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In many parts of the developing world, mobile devices are increasingly being used in distance education to support the learning process. Considering that the vast majority of adult learners in developing countries have access to a mobile phone, but not to a computer, and especially not to a computer that is connected to the Internet, mobile phones are an obvious avenue to explore when looking for ways to support learners.

However, there are several barriers to the use of mobile phones, such as the small screen size, which makes it difficult to handle extensive text. Also, the operating systems of basic mobile phones usually do not handle graphics or diagrams.

Reflection

  1. Can you  think of other possible barriers to the use of mobile technology in your context? 

  2. If you mentioned low battery life as a barrier, how serious do you think this problem is if learners have electricity and are able to charge their phones regularly? 

  3. What about the cost of making calls/ sending SMSs? Would you as a tutor be prepared to pay for this? And your students?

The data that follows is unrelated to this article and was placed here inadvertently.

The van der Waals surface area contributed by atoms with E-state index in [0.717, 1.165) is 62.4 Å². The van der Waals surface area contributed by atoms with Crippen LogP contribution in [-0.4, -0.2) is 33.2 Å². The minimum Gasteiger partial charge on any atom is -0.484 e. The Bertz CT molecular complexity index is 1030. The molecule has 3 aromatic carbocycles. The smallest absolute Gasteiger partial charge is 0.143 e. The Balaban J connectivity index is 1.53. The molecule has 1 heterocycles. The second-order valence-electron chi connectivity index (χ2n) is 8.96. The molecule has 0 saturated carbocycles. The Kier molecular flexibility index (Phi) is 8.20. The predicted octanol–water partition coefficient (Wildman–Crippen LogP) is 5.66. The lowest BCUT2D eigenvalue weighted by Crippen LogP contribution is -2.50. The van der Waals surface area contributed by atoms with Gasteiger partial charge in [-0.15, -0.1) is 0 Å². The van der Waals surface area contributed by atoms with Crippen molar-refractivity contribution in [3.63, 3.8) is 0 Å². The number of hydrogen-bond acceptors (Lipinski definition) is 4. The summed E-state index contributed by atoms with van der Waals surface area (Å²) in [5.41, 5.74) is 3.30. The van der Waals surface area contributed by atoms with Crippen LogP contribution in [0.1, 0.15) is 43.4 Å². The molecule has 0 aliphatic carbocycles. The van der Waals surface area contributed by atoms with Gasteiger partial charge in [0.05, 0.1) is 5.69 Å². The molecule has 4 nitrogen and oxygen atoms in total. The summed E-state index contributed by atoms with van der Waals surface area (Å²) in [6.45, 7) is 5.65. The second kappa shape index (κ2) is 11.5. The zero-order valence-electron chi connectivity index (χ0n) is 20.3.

4. If you use a mobile phone for supporting your learners, have you had any experiences of learners 'abusing' this support by phoning you at unreasonable hours or taking up unreasonable amounts of your time? How did/ would you deal with this? 

  5. How do you think your family might react if you were frequently receiving calls/ SMSs from your students? And, from the students' point of view, how do you think the use of their phones for communication with their tutor/ other students might go down with their families? 

  6. Have you tried using podcasts with your students? For more information on this, see the section in Unit 4 on asynchronous tools, and the section in Unit 6 on giving students feedback on their assignments via podcasts.  

Additional resources

For further information and discussion, see SAIDE’s report prepared for the Commonwealth of Learning, Using Mobile Technology for Learner Support in Open Schooling. Although this study was undertaken within the open schooling (secondary school) context, it is probably true to say that the principles of mobile technology are valid across all sectors.

See also the UK-based JISC (Joint Information Systems Committee) website for tools to help in planning for, and using, mobile technologies in education: http://www.jisc.ac.uk/media/documents/publications/innovativepe.pdf

Mohammed Ally, of Athabasca University, Canada, has edited an e-book on mobile learning, which can be freely downloaded at http://www.aupress.ca/index.php/books/120155